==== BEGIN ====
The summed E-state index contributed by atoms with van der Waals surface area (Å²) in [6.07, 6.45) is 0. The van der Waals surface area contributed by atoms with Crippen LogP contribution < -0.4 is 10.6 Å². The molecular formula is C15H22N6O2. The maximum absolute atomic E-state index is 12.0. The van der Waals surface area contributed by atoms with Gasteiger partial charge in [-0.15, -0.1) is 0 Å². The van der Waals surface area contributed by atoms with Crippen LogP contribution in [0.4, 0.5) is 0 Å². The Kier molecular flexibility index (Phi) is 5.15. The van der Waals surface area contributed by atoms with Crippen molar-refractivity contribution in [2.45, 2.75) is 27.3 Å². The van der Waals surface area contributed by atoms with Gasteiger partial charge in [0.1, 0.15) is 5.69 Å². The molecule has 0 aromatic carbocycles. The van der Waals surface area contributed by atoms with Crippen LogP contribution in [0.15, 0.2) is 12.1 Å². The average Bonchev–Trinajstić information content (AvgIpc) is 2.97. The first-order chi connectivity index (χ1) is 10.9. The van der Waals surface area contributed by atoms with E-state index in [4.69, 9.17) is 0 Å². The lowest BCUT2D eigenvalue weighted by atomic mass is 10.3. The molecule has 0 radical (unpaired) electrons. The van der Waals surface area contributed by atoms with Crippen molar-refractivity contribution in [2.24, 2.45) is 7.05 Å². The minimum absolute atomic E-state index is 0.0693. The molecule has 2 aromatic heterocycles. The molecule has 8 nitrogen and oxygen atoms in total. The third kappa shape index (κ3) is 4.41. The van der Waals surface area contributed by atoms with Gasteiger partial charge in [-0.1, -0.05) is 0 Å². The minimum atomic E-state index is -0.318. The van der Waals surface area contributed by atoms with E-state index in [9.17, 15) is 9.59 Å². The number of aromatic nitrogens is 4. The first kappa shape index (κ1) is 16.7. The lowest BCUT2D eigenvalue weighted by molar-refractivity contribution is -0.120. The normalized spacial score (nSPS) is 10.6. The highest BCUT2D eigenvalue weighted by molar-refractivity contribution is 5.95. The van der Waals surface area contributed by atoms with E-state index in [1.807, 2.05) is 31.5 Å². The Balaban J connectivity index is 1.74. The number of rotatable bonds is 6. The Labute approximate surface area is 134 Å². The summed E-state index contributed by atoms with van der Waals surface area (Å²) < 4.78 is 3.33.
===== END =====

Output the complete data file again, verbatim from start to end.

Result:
The summed E-state index contributed by atoms with van der Waals surface area (Å²) in [6.07, 6.45) is 0. The van der Waals surface area contributed by atoms with Crippen LogP contribution < -0.4 is 10.6 Å². The molecular formula is C15H22N6O2. The maximum absolute atomic E-state index is 12.0. The van der Waals surface area contributed by atoms with Gasteiger partial charge in [-0.15, -0.1) is 0 Å². The van der Waals surface area contributed by atoms with Crippen LogP contribution in [0.4, 0.5) is 0 Å². The Kier molecular flexibility index (Phi) is 5.15. The van der Waals surface area contributed by atoms with Crippen molar-refractivity contribution in [2.45, 2.75) is 27.3 Å². The van der Waals surface area contributed by atoms with Gasteiger partial charge in [0.1, 0.15) is 5.69 Å². The molecule has 0 aromatic carbocycles. The van der Waals surface area contributed by atoms with Crippen LogP contribution in [0.15, 0.2) is 12.1 Å². The average Bonchev–Trinajstić information content (AvgIpc) is 2.97. The first-order chi connectivity index (χ1) is 10.9. The van der Waals surface area contributed by atoms with E-state index in [4.69, 9.17) is 0 Å². The lowest BCUT2D eigenvalue weighted by atomic mass is 10.3. The molecule has 0 radical (unpaired) electrons. The van der Waals surface area contributed by atoms with Crippen molar-refractivity contribution in [2.24, 2.45) is 7.05 Å². The minimum absolute atomic E-state index is 0.0693. The molecule has 2 aromatic heterocycles. The molecule has 8 nitrogen and oxygen atoms in total. The third kappa shape index (κ3) is 4.41. The van der Waals surface area contributed by atoms with Gasteiger partial charge in [-0.1, -0.05) is 0 Å². The minimum atomic E-state index is -0.318. The van der Waals surface area contributed by atoms with E-state index in [9.17, 15) is 9.59 Å². The number of aromatic nitrogens is 4. The first kappa shape index (κ1) is 16.7. The lowest BCUT2D eigenvalue weighted by molar-refractivity contribution is -0.120. The normalized spacial score (nSPS) is 10.6. The highest BCUT2D eigenvalue weighted by molar-refractivity contribution is 5.95. The van der Waals surface area contributed by atoms with E-state index in [1.807, 2.05) is 31.5 Å². The Balaban J connectivity index is 1.74. The number of rotatable bonds is 6. The Labute approximate surface area is 134 Å². The summed E-state index contributed by atoms with van der Waals surface area (Å²) < 4.78 is 3.33.